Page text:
Before long the breeze will stir, and rain will begin to fall. The silent anticipation hidden in such a quiet morning will be forgotten. The cry of a red-tailed hawk will unsettle the mourning doves, and one by one those wild apples will become windfall. And as the weather changes and the clock resumes its ticking, I’ll have to free myself from the artist’s ink before it dries completely, step outside and walk over the hill toward the sound of those distant geese.
YOUNG: Verlyn Klinkenborg lives on a small farm in New York state. He writes editorials for the New York Times.
[MUSIC: Tommy Flanagan/Hank Jones “ Autumn Leaves” from ‘Our Delights’ (Fantasy Records - 1978)]
YOUNG: On the next Living On Earth – Twenty years later, a Cold War no man’s land is flourishing.
GRICHTING: This space used to be totally barren sand with weed killers and now nature has reclaimed this space and what their experiment is to cooperate with nature.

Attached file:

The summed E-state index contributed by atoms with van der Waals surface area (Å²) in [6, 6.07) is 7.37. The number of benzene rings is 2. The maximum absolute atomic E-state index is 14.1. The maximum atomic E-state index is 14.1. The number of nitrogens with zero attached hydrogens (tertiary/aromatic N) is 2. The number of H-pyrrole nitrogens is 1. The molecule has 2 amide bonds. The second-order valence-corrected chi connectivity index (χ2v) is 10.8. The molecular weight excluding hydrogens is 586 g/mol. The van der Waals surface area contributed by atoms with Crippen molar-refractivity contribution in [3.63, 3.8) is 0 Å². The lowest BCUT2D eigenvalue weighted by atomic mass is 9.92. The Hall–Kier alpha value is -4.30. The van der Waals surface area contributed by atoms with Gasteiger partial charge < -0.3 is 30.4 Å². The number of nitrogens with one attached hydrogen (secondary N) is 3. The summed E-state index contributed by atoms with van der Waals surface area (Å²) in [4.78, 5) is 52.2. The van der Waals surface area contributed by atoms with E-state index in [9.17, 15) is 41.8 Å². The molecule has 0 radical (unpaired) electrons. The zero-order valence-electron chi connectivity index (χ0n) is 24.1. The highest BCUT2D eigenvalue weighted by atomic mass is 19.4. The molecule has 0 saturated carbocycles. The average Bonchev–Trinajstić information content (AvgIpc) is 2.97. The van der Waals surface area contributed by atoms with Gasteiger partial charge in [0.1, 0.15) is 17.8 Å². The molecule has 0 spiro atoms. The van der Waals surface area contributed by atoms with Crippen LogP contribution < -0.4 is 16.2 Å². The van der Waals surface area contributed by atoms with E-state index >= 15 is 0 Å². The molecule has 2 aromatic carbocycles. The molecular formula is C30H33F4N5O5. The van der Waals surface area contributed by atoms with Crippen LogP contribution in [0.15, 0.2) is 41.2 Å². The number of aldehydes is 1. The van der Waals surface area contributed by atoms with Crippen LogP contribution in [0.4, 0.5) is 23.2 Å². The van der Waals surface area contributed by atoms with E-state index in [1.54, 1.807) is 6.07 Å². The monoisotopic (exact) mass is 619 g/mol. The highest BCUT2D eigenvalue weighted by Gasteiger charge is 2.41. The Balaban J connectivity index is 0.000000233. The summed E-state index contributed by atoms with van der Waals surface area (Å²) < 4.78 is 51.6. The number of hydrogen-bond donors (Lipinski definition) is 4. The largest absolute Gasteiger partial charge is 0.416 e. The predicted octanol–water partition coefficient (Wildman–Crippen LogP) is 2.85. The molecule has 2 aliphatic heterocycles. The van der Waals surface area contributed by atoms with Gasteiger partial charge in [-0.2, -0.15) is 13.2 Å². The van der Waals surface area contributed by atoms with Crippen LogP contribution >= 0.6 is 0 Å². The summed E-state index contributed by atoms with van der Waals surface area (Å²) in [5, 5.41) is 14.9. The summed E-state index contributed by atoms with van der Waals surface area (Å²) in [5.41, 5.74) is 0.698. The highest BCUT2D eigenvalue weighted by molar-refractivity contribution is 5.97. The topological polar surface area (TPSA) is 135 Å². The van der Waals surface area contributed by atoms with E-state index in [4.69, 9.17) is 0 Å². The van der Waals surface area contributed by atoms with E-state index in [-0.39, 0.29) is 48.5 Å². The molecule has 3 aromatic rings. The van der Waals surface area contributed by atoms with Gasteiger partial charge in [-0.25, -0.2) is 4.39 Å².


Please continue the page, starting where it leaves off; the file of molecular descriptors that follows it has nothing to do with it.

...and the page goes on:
YOUNG: Where the Berlin Wall once stood, there’s now life, art and music – thanks to squatters. That’s next time on Living on Earth.
YOUNG: Living on Earth is produced by the World Media Foundation. Our crew includes Bobby Bascomb, Eileen Bolinsky, Bruce Gellerman, Ingrid Lobet, Jessie Martin, Helen Palmer, Jessica Ilyse Smith, Ike Sriskanderajah, and Mitra Taj, with help from Sarah Calkins, Marilyn Govoni and Sammy Souza. Thanks this week to WGCU public media in Fort Myers, Florida.
CURWOOD: Our interns are Quincy Campbell and Nirja Parekh. Jeff Turton is our technical director. Alison Lirish Dean composed our themes. You can find us anytime at LOE dot org. I’m Steve Curwood.
YOUNG: And I’m Jeff Young. Thanks for listening!